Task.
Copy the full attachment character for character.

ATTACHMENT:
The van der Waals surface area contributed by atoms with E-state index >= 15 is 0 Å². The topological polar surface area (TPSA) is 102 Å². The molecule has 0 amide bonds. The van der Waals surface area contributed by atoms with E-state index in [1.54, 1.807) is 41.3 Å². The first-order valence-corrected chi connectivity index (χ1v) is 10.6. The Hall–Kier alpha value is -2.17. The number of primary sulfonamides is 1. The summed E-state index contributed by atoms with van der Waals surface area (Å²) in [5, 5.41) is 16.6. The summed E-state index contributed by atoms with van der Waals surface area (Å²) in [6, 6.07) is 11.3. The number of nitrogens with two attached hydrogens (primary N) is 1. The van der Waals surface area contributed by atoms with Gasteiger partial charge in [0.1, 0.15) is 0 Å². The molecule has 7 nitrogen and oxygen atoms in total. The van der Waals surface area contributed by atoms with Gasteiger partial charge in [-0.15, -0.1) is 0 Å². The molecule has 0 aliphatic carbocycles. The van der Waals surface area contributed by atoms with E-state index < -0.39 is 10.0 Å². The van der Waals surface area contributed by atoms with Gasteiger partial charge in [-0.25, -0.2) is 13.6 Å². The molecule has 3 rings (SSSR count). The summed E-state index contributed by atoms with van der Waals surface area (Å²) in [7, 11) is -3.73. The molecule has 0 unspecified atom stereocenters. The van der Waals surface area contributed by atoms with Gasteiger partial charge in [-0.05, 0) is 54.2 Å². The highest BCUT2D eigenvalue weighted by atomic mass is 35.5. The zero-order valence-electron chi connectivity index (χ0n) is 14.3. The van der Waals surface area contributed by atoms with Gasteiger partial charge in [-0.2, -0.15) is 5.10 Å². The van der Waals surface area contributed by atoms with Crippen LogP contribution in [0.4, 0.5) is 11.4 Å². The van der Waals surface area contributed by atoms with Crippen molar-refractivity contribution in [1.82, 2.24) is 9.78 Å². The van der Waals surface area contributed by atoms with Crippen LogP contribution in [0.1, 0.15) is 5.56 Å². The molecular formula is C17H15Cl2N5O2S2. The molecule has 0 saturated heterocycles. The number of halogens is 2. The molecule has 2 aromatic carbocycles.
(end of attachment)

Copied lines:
The van der Waals surface area contributed by atoms with E-state index >= 15 is 0 Å². The topological polar surface area (TPSA) is 102 Å². The molecule has 0 amide bonds. The van der Waals surface area contributed by atoms with E-state index in [1.54, 1.807) is 41.3 Å². The first-order valence-corrected chi connectivity index (χ1v) is 10.6. The Hall–Kier alpha value is -2.17. The number of primary sulfonamides is 1. The summed E-state index contributed by atoms with van der Waals surface area (Å²) in [5, 5.41) is 16.6. The summed E-state index contributed by atoms with van der Waals surface area (Å²) in [6, 6.07) is 11.3. The number of nitrogens with two attached hydrogens (primary N) is 1. The van der Waals surface area contributed by atoms with Gasteiger partial charge in [0.1, 0.15) is 0 Å². The molecule has 7 nitrogen and oxygen atoms in total. The van der Waals surface area contributed by atoms with Gasteiger partial charge in [-0.15, -0.1) is 0 Å². The molecule has 0 aliphatic carbocycles. The van der Waals surface area contributed by atoms with E-state index < -0.39 is 10.0 Å². The van der Waals surface area contributed by atoms with Gasteiger partial charge in [-0.25, -0.2) is 13.6 Å². The molecule has 3 rings (SSSR count). The summed E-state index contributed by atoms with van der Waals surface area (Å²) in [7, 11) is -3.73. The molecule has 0 unspecified atom stereocenters. The van der Waals surface area contributed by atoms with Gasteiger partial charge in [-0.05, 0) is 54.2 Å². The highest BCUT2D eigenvalue weighted by atomic mass is 35.5. The zero-order valence-electron chi connectivity index (χ0n) is 14.3. The van der Waals surface area contributed by atoms with Gasteiger partial charge in [-0.2, -0.15) is 5.10 Å². The van der Waals surface area contributed by atoms with Crippen LogP contribution in [0.4, 0.5) is 11.4 Å². The van der Waals surface area contributed by atoms with Crippen molar-refractivity contribution in [1.82, 2.24) is 9.78 Å². The van der Waals surface area contributed by atoms with Crippen LogP contribution in [0.1, 0.15) is 5.56 Å². The molecular formula is C17H15Cl2N5O2S2. The molecule has 0 saturated heterocycles. The number of halogens is 2. The molecule has 2 aromatic carbocycles.